Trade-offs Generally less expensive
Consistent, but latest data may not be immediately available
Altering data requires transferring new version of entire object
Generally more expensive
Reliable; immediate access to latest version of data
Altering data can be changed within a file
Workload Ability to handle metadata-rich, large-scale analytics Granular access to data and consistent performance

Problems solved by object storage

Need to store and manage mountains of data, particularly unstructured data, well into the petabyte range? Object storage systems are massively scalable and their flat address space along with adaptable metadata capabilities can help businesses cope with growing data volumes.

Object storage’s inherent data protection capabilities are another draw. Typically, object copies and erasure coding are used to ensure that data remains accessible if a disk node failure strikes, eliminating the need for RAID.

In simple terms, erasure coding involves splitting an object into pieces, encoding them with additional redundant data, and distributing those pieces across several disks or nodes. If disaster strikes the systems or disks containing some of those pieces, the remaining pieces contain enough information to reassemble the object, within reason, of course.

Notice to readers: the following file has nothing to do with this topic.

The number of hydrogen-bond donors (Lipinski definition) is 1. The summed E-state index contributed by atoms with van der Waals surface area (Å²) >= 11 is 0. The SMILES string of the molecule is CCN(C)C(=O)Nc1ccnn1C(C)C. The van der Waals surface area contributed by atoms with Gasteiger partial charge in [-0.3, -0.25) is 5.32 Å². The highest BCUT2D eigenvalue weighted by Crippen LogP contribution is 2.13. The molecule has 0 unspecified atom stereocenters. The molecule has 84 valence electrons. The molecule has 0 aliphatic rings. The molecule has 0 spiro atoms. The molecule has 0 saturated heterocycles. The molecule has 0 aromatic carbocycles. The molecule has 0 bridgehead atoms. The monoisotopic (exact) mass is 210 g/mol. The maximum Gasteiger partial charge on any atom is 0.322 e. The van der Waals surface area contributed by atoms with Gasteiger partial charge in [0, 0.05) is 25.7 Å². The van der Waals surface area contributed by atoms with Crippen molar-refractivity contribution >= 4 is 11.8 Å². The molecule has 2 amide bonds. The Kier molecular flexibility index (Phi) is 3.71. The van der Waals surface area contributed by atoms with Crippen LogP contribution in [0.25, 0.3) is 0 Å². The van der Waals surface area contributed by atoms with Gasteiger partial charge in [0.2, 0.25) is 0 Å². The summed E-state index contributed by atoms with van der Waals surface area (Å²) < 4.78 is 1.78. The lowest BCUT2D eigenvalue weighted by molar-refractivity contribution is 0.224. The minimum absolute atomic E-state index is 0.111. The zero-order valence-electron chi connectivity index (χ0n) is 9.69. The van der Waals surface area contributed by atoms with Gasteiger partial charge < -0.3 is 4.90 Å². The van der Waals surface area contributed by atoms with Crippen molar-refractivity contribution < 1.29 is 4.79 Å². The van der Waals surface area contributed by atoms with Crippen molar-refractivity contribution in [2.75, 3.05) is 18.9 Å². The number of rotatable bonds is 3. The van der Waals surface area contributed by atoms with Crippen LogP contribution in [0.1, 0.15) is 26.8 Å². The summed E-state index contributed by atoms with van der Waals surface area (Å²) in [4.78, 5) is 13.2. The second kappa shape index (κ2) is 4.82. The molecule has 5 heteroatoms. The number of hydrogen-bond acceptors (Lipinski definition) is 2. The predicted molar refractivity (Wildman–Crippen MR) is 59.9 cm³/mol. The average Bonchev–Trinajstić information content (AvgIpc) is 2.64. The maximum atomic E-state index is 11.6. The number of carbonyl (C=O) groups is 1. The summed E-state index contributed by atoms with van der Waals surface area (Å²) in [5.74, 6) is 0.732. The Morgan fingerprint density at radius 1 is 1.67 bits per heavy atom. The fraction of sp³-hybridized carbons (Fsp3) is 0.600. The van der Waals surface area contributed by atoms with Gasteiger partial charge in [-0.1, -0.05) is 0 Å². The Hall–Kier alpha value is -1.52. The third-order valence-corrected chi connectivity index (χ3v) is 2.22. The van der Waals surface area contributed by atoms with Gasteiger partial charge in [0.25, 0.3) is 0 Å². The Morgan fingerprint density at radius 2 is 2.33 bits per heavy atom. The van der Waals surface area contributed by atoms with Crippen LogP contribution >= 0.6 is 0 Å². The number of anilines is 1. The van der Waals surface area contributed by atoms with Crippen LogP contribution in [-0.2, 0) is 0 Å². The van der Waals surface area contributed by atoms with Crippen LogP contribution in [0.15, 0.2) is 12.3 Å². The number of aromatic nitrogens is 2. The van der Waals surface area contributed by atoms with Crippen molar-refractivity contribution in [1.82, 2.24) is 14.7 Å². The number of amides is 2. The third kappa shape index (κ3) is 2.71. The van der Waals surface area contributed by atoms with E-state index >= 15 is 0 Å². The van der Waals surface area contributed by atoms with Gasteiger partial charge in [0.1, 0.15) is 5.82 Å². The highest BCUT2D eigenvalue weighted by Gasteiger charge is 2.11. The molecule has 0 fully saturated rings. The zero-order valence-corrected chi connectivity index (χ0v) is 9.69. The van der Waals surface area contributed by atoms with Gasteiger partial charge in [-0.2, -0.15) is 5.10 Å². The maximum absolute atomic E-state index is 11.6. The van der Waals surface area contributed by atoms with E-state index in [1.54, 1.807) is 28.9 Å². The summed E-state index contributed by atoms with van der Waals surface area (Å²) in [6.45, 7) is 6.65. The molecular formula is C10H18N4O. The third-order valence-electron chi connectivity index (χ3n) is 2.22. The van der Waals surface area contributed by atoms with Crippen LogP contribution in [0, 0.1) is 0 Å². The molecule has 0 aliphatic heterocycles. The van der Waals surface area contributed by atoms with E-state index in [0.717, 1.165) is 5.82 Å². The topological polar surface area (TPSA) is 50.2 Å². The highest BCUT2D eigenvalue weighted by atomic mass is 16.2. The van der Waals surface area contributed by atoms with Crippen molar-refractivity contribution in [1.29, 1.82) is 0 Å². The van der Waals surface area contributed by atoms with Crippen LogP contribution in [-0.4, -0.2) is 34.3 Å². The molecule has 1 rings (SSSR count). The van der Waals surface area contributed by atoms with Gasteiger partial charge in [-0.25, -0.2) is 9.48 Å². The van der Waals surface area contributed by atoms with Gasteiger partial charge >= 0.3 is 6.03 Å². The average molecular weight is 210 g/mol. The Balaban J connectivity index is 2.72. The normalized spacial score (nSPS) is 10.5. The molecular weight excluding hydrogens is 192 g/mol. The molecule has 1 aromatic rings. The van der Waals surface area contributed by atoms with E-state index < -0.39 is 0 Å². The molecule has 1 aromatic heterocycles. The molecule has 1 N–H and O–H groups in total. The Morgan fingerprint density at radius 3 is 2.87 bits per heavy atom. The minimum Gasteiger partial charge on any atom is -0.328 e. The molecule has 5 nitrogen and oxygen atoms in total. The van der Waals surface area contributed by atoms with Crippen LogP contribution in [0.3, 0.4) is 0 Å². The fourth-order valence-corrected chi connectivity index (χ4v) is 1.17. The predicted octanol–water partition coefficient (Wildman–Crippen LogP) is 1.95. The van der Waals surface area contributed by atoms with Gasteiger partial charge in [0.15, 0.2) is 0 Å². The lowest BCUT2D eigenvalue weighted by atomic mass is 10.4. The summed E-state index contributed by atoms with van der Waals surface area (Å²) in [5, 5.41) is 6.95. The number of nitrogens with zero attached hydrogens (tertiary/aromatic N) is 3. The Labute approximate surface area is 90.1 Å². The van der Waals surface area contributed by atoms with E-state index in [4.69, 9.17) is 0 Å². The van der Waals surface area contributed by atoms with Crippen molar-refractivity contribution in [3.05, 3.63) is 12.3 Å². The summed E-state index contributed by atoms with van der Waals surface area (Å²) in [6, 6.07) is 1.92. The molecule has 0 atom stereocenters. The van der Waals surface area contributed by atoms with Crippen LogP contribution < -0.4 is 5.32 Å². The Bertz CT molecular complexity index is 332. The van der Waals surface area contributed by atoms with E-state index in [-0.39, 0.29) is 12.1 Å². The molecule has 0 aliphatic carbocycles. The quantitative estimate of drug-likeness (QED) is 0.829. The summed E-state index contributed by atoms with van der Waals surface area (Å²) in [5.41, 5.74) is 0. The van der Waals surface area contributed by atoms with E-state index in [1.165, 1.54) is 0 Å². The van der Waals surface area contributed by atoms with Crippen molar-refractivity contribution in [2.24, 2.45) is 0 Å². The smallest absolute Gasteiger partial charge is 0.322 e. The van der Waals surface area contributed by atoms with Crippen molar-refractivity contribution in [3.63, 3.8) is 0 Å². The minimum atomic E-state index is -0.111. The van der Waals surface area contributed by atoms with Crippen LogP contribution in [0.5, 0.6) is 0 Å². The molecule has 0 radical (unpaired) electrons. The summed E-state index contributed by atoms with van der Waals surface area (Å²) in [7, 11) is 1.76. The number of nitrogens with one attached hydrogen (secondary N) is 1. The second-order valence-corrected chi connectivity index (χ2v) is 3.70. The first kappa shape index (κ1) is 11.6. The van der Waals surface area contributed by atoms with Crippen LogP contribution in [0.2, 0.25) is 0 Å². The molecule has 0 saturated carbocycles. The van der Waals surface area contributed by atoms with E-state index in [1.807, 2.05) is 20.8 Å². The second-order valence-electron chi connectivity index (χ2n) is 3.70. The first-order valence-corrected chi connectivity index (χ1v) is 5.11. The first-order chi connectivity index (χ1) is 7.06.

Problems solved by block storage

Need reliable, low-latency storage for your applications?

Block storage is the go-to solution for enterprises running critical business applications, databases and workloads that require predictable performance. Transactional systems, in particular, don’t fare well if they are kept waiting for data or can’t update data in a timely manner.

Block storage is also prized for its reliable and efficient data transport. Storage administrators generally value the ability to set up a block storage volume as an independent disk for an external server and the relative ease with which they can manage access and control privileges.

Object and block storage trade-offs

As with most technologies, both object and block storage have their benefits and drawbacks.

In comparing block and object storage, the latter is generally less expensive since it can run on commodity hardware. Block storage, in the form of specialized SAN storage arrays, are typically more expensive, although software-defined storage solutions (SDS) exist that enable SAN (and NAS) functionality on off-the-shelf hardware.

Performance-wise, SAN wins out.